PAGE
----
Remodeling Your Home
Prior to actually breaking ground on building a family room addition, it is best to first have a plan. You need to determine what you are looking for in terms of additional living space.
How many square feet?
What types of rooms?
Once this is understood, it is then important to find out the market value of homes in the local area with similar size and features to the new and improved home.
With this information the homeowner can then calculate the difference between their current home market value and the new and improved home market value. This difference should represent the maximum cost budget for the new addition if a positive investment is desired. For example, a homeowner would not want to spend $40,000 on a new family room addition that provides only $20,000 in increased market value to the improved home.
Financing the Family Room Addition
The next important question involves how to fund the cost of the family room addition.
Unless the project is being funded via cash/savings then financing will be required. If current mortgage rates are higher than the existing mortgage, then a home equity loan will probably make the most sense. If current mortgage rates are lower than the existing mortgage, then refinancing the entire home, including the cost of the family room addition project, may make the most sense.
Family Room Addition Design and Architectural Considerations
Once the financial items have been addressed it is then time to focus on the size and scale of the project, as well as the architectural and aesthetics of the new family room addition.
The family room addition should be of size and scale such that it aesthetically melds into the original house. It should not be too small or too big.
The building inspector will probably require them anyways during the permit process. Also, there are many Home Design software packages on the market today that can help create such drawings.
Schedule and Sweat Equity Commitment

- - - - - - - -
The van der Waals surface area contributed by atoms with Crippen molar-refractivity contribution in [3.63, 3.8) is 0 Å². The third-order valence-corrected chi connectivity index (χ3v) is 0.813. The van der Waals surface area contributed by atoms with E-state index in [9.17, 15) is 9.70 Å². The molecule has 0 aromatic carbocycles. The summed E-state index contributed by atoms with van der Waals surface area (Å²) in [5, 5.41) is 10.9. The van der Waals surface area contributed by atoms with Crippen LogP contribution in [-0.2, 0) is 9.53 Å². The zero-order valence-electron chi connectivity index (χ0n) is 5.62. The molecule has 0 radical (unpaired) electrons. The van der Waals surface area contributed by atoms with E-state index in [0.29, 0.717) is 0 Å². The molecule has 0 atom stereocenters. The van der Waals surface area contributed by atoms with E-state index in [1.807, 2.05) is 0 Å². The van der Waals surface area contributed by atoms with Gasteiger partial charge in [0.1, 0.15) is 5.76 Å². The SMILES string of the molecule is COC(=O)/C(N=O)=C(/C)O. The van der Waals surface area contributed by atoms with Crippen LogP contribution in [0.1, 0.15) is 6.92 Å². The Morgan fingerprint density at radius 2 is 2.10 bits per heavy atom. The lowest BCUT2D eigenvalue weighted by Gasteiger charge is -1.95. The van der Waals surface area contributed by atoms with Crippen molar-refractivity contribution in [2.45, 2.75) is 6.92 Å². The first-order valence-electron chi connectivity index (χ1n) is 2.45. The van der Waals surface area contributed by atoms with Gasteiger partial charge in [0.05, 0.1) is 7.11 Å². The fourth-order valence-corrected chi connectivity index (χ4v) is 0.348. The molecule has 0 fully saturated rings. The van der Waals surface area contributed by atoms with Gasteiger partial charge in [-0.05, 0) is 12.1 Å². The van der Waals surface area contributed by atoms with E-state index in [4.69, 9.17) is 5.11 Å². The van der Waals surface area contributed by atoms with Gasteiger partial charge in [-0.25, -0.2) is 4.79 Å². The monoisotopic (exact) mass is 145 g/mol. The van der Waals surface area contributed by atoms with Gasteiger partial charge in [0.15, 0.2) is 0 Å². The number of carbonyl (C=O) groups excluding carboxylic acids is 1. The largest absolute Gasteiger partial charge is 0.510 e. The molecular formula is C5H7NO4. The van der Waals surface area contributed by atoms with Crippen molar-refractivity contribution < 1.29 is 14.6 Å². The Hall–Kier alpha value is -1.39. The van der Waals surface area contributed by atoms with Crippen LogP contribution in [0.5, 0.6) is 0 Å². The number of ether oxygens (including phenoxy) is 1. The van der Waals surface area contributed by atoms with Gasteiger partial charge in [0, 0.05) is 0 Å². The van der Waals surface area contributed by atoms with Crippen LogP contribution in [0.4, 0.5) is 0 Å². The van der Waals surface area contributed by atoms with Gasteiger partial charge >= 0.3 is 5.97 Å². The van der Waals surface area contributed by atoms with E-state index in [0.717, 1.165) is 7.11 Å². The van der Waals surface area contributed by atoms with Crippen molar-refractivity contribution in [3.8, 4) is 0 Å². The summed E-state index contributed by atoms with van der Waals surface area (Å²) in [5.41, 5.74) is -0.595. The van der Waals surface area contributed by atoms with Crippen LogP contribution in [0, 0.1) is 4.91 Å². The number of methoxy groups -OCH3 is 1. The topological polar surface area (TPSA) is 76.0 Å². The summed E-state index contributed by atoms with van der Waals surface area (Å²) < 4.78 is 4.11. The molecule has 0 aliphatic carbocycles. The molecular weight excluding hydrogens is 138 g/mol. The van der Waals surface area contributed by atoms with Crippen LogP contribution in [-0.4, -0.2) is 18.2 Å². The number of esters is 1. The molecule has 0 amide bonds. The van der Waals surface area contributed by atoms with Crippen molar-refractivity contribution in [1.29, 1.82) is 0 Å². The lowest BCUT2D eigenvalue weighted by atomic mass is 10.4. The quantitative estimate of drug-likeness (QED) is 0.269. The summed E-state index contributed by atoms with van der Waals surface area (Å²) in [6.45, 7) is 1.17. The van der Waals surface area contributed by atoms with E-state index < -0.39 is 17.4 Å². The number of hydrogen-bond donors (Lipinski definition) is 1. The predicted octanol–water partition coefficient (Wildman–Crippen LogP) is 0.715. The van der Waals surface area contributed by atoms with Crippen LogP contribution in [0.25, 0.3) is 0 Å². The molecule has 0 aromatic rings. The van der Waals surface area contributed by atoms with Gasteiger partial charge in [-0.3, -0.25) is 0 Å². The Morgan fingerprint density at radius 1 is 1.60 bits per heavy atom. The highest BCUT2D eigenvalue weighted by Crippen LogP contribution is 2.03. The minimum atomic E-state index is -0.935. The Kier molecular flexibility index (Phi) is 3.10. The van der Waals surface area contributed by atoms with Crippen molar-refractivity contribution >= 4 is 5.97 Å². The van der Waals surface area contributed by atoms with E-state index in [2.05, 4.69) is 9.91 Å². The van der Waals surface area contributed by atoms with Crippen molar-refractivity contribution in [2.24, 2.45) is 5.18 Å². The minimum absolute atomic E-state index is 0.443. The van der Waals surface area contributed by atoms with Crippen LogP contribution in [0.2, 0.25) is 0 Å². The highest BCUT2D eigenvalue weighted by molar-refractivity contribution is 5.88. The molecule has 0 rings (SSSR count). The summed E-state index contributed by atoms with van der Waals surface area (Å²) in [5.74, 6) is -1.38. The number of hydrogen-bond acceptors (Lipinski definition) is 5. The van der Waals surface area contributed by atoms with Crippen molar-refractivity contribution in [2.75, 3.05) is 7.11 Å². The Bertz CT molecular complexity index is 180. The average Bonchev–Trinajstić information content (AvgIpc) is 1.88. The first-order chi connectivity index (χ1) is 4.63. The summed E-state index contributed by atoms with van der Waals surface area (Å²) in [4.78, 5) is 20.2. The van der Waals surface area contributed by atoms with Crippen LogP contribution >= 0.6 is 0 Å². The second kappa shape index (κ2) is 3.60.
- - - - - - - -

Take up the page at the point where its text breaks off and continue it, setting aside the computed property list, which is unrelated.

The next two items that should be considered include the timetable for completing the project and the homeowner sweaty equity commitment level.
Many homeowners assume they can do a lot more than they are either skilled to do or have the time to do. From personal experience, I would suggest contracting out the site/ground work, roofing, siding, heating/cooling, and the drywall. All of these tasks require skill, time and brawn. If local laws permit, electric and plumbing may be tackled by the homeowner. However, both require skill and can be life threatening if not performed properly. Other tasks that a homeowner could tackle include installing interior doors, finish trim, painting, cabinet installation, tiling and hardwood flooring. Prior to a homeowner signing up to any specific task however, they should first honestly assess their skill and available time, and compare them to their project schedule. If they don’t match, hire the contractor.
Threshold of Inconvenience and Disruption
Finally, a homeowner should consider their threshold for inconvenience and disruption.
Building a family room addition, particularly if it involves the kitchen, is very disruptive to today’s busy lifestyles. It is also a dusty, dirty and noisy endeavor. In addition, dealing with subcontractors can be challenging at best. For a typical family room addition anticipate several months of effort and inconvenience.